His quoting the PROVERB (not Scripture, just a well-known truth of human nature), that NO PROPHET IS ACCEPTED IN HIS HOMETOWN, is what started their unhappiness with him.  A more familiar proverb expresses this same truth about human nature: “Familiarity breeds contempt.”  There was nothing in Jesus’ personal history in Nazareth to cause anyone to distrust Him – quite the opposite, I’d guess – so they were just unwilling to accept the Messiah had lived among them all this time and they didn’t know it.

            In vs. 25-27 Jesus gave two historical examples of times when God chose to do miracles for non-Jews.  The widow of Zarephath lived outside Israel.  Though she was a Gentile, God nonetheless sent Elijah to her, to do the miracle of raising her son from the dead. (1 Kings 17:8-24)  God did this even though there were many Jewish widows without heirs.

            Naaman was a Syrian whom Elisha cleansed of leprosy.  Though there were many lepers in Israel, God chose to show grace to this FOREIGNER instead. (2 Kings 5:1-19)  This example involve a Syrian.  Jesus could not have picked two more inflammatory stories as in those days Syrians and Galileans were considered mortal enemies.  People from both provinces hated each other fiercely.

            I believe Jesus was trying to get three points across to the community in Nazareth

- One, they should not expect special treatment as Jesus’ hometown.  They should believe on Him on the basis of what they knew about Him growing up; they should not require any proof.

- Two, as Jesus taught, the entire Jewish nation should not expect special treatment just because they were Abraham’s descendants.  Their special status would not save them.

- Three, Jesus may’ve offered this as a defense of His doing miracles involving even Gentiles in Capernaum, starting His ministry elsewhere, only then coming back home to Nazareth.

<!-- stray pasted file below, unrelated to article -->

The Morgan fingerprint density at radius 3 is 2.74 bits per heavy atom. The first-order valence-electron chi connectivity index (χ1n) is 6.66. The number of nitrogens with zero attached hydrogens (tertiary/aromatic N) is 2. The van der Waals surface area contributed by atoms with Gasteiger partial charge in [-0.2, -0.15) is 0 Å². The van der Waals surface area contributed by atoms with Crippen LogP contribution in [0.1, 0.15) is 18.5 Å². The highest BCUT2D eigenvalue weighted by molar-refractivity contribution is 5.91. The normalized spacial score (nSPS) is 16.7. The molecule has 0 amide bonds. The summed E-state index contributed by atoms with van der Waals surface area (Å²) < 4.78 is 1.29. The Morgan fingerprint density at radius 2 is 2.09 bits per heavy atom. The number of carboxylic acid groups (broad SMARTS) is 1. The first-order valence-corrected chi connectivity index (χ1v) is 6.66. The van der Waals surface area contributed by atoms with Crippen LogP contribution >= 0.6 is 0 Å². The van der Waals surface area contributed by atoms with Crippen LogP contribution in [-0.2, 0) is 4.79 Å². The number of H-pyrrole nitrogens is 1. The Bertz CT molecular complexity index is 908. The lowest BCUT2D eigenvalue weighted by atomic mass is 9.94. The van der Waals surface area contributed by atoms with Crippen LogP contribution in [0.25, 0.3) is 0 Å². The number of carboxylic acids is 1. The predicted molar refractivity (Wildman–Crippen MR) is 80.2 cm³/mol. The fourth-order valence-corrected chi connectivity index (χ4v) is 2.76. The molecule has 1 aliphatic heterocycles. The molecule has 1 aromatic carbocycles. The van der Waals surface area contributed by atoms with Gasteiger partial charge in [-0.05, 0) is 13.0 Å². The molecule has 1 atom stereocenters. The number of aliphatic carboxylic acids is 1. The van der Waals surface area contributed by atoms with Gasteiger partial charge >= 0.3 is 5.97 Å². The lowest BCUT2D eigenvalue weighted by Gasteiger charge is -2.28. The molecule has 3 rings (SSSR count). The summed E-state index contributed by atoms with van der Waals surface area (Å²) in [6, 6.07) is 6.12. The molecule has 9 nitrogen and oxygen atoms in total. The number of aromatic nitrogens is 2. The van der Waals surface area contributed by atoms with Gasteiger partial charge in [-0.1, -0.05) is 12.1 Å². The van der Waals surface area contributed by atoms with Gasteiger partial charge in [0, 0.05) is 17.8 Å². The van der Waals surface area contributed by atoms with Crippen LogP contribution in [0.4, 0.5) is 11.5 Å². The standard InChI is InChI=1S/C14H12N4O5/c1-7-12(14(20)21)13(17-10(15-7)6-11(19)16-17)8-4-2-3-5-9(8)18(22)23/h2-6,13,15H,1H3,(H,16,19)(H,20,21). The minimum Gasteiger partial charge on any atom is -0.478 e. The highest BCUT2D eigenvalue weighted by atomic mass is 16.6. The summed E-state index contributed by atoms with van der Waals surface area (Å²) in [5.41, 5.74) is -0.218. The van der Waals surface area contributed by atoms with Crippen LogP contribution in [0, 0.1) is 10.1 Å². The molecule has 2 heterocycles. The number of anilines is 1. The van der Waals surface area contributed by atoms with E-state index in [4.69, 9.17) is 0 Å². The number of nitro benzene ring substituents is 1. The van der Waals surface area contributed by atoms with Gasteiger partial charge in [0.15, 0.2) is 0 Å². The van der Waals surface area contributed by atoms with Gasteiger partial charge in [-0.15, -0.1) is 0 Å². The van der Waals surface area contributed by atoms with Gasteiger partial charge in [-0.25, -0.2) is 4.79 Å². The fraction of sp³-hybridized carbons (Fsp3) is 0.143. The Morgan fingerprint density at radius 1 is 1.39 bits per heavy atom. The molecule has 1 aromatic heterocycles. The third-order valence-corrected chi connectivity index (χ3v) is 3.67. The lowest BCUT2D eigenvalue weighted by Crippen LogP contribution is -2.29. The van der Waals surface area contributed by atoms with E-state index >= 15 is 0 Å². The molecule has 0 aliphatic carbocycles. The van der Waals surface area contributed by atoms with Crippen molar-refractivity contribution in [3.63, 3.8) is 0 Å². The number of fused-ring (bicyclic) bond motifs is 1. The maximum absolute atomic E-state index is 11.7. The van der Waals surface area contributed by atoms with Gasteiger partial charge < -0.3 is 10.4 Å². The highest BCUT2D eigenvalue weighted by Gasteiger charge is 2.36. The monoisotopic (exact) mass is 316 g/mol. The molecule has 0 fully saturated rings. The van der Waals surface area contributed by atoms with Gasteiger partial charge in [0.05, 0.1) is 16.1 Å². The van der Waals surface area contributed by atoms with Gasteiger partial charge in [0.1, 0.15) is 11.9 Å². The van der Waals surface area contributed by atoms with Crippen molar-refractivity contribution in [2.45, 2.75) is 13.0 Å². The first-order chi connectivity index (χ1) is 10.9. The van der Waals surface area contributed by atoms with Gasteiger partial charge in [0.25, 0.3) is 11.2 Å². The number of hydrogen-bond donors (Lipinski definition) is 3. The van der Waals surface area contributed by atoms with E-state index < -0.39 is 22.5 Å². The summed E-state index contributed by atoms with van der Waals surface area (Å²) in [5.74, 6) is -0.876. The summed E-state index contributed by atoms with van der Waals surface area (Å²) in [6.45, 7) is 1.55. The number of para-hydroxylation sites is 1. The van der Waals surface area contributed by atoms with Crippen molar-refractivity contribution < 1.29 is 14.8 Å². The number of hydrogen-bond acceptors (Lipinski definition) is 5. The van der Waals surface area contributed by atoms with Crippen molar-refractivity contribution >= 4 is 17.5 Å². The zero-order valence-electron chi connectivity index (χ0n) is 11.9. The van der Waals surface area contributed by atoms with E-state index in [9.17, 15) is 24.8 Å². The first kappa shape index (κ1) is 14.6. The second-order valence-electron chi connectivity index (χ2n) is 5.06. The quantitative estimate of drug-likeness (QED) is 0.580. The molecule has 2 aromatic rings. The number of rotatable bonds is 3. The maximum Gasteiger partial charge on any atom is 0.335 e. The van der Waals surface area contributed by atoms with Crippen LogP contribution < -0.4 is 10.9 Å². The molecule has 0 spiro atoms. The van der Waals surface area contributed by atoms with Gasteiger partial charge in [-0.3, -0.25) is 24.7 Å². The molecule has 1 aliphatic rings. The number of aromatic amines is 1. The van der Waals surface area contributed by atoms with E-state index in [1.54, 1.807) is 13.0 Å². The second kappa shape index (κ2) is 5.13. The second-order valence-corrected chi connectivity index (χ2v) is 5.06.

This provoked the crowd to murderous fury, but Jesus left, unharmed. (28-30).  At first, it seemed like the reactions to Jesus were mixed.  Now, the people were all offended; they jumped up in fury.  They were going to do more than argue with Jesus, THEY INTENDED TO PUSH HIM OFF A CLIFF!  It’s amazing how quickly an approving crowd (22) can turn into a lynch mob (29), but that is accurate to human nature; examples abound.

            We might assume it was a miracle that Jesus was able to pass through His hostile former neighbors unharmed, but Luke uses none of his usual references to miracles here.  However it happened, Jesus PASSED RIGHT THROUGH THEM and left the village.

            According to the gospels, Jesus never went back to Nazareth again.  Imagine!  These folks had the privilege of having the MESSIAH grow up in their little village, but when He announced Himself to them, they ran Him out of town, never to be seen there again!

Jesus was sent to help people, but not all people are willing to be helped.

            Knowing human hearts as thoroughly as Jesus did, the reaction of the Nazarenes would surely not have surprised Him.  He acted according to the Father’s direction even though He knew their reaction to the truth would be violent rejection.

            How sad.  This could have been a joyous occasion if these hometown folk would have recognized that God Himself had grown up in their midst!  If you or I went back to our hometowns and claimed to be God, those people who know us so well would say, “Oh really?  Well, I remember when you did this... or said that... those aren’t the kind of things that God would do or say!”  And they’d be right.

            But with Jesus, there would have been no basis for making accusation against Him.  He had never sinned.  There was no evidence against His claim, so their unbelief is twice damned.  They rejected Jesus though He spoke the truth and backed it up with a lifetime of gentle and humble service to God.

            A similar thing happens when we claim to be Christians.  The things we say and do will either prove that claim true or expose it as false.  All that lies in our power to decide.  We can’t decide how others will react, but that shouldn’t determine our actions should it?



            Allison A. Trites, Cornerstone Biblical Commentary, Vol. 12, The Gospel of Luke, 2006, pp. 80-83.